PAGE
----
You may feel like holing up with your organization’s top minds to strategize your way out of tough times. But to draw creative thinking and deep examination from a group, stay mum.
At product-design firm IDEO, when ideas are flowing at a meeting, founder and Chairman David Kelley quietly slinks out of the room.
Kelley, known as one of the most creative people on the U.S. business scene, will interject when his input is required. But he avoids expressing his opinions during discussions to avoid stifling ideas. And he often leaves.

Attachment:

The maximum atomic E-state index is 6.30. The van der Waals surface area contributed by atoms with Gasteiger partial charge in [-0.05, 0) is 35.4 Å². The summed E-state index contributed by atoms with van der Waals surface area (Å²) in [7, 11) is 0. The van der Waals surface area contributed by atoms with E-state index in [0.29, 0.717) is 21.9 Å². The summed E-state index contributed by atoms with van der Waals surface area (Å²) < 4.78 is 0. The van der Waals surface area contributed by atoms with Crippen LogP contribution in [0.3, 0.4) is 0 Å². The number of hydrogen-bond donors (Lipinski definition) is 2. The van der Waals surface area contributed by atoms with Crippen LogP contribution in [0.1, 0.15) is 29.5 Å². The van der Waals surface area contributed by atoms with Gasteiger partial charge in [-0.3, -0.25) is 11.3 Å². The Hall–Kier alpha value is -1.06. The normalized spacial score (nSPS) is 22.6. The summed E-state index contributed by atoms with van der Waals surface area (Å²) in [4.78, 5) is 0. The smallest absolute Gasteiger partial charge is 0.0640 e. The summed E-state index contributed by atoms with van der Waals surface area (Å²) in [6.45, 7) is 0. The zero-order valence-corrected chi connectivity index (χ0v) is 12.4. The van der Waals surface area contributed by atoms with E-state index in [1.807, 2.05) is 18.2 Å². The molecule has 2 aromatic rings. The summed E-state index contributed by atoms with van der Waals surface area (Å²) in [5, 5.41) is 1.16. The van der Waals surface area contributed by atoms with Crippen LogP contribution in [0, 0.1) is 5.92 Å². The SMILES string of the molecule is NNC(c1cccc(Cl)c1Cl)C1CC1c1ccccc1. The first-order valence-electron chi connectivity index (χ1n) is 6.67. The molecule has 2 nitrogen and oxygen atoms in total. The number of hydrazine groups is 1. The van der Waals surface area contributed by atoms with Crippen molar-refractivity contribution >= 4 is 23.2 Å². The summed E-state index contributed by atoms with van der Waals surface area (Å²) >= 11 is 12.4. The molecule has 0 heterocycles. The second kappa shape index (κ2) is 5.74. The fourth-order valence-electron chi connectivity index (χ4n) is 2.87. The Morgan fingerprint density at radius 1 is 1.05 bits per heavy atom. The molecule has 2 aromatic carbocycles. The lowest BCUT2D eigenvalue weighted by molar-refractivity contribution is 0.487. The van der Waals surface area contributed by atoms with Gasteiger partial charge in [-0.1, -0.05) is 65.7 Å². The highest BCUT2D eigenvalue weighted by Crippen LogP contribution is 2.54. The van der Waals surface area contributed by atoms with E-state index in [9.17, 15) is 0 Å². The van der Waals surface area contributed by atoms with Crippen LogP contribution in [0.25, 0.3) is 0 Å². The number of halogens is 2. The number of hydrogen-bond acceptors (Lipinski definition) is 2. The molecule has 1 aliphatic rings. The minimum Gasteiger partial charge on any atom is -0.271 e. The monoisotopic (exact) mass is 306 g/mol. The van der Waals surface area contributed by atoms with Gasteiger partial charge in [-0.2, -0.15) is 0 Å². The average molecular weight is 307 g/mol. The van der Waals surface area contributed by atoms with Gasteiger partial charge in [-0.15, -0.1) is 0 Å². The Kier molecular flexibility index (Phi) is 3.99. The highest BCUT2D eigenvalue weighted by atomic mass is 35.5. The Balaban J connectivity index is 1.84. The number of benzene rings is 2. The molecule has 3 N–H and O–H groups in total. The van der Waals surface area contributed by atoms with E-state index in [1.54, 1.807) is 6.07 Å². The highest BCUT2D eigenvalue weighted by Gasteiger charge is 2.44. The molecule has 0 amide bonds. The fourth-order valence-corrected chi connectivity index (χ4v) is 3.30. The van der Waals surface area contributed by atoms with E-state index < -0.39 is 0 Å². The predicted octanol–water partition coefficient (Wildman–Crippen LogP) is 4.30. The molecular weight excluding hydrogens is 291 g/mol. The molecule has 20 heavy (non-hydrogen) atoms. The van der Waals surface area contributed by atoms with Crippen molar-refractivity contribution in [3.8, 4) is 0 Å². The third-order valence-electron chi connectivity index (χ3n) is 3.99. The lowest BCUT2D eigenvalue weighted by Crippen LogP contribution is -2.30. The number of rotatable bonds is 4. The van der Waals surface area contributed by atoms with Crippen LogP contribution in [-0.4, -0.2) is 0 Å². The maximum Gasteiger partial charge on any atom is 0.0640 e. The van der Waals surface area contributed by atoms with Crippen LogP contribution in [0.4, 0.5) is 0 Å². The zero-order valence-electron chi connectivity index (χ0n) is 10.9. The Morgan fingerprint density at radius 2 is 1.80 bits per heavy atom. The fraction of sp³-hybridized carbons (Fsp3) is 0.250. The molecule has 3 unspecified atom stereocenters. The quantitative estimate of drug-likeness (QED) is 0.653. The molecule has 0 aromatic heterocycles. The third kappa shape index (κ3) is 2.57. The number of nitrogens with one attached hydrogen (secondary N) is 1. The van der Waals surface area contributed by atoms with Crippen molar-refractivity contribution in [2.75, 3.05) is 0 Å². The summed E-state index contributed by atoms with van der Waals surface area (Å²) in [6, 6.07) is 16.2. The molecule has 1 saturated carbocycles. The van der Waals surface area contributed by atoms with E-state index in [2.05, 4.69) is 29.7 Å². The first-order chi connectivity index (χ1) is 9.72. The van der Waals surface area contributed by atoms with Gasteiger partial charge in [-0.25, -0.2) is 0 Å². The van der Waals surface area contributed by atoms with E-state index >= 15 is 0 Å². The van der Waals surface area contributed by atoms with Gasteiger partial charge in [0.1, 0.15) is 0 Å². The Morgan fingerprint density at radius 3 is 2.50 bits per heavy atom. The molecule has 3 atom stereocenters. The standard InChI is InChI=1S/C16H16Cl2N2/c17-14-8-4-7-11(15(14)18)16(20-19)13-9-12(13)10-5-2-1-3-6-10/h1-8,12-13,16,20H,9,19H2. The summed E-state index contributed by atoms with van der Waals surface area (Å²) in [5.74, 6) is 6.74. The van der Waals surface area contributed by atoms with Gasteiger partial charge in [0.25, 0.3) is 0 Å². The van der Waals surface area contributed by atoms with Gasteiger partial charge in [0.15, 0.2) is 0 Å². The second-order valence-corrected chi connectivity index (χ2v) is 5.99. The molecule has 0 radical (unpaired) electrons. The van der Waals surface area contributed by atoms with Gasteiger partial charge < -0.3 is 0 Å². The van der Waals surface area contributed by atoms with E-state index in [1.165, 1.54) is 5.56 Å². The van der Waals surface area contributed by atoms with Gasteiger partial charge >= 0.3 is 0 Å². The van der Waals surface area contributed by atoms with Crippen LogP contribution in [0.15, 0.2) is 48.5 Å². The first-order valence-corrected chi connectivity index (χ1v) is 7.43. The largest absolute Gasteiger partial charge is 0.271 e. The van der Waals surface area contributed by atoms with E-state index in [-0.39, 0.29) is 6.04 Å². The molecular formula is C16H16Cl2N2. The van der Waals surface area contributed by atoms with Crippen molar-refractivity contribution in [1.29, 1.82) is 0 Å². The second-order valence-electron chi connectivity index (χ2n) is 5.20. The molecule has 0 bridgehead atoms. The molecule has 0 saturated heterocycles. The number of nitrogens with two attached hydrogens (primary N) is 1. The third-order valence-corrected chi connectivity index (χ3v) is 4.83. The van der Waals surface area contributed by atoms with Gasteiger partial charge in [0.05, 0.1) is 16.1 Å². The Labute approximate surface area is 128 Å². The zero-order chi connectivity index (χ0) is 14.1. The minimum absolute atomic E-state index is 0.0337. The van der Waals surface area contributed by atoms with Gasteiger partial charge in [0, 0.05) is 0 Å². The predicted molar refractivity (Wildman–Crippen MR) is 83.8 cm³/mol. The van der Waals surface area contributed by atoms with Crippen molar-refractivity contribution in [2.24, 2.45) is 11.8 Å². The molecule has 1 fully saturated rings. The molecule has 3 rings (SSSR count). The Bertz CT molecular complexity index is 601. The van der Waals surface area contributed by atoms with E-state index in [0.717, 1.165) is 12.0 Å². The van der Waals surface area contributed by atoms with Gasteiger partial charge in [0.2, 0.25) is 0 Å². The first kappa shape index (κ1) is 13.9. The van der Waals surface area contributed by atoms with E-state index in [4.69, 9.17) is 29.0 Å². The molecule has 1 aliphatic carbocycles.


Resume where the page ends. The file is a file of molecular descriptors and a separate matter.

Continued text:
President Kennedy famously did the same thing in October 1962 during a Cuban missile crisis debate. He gathered a diverse group of experts, divided them into subgroups and encouraged them to express their opinions. Then he left—thus avoiding groupthink.
The lesson: It takes a wise leader to know when to leave.
— Adapted from “ by Getting Out of the Way,” Bob Sutton, Work Matters.
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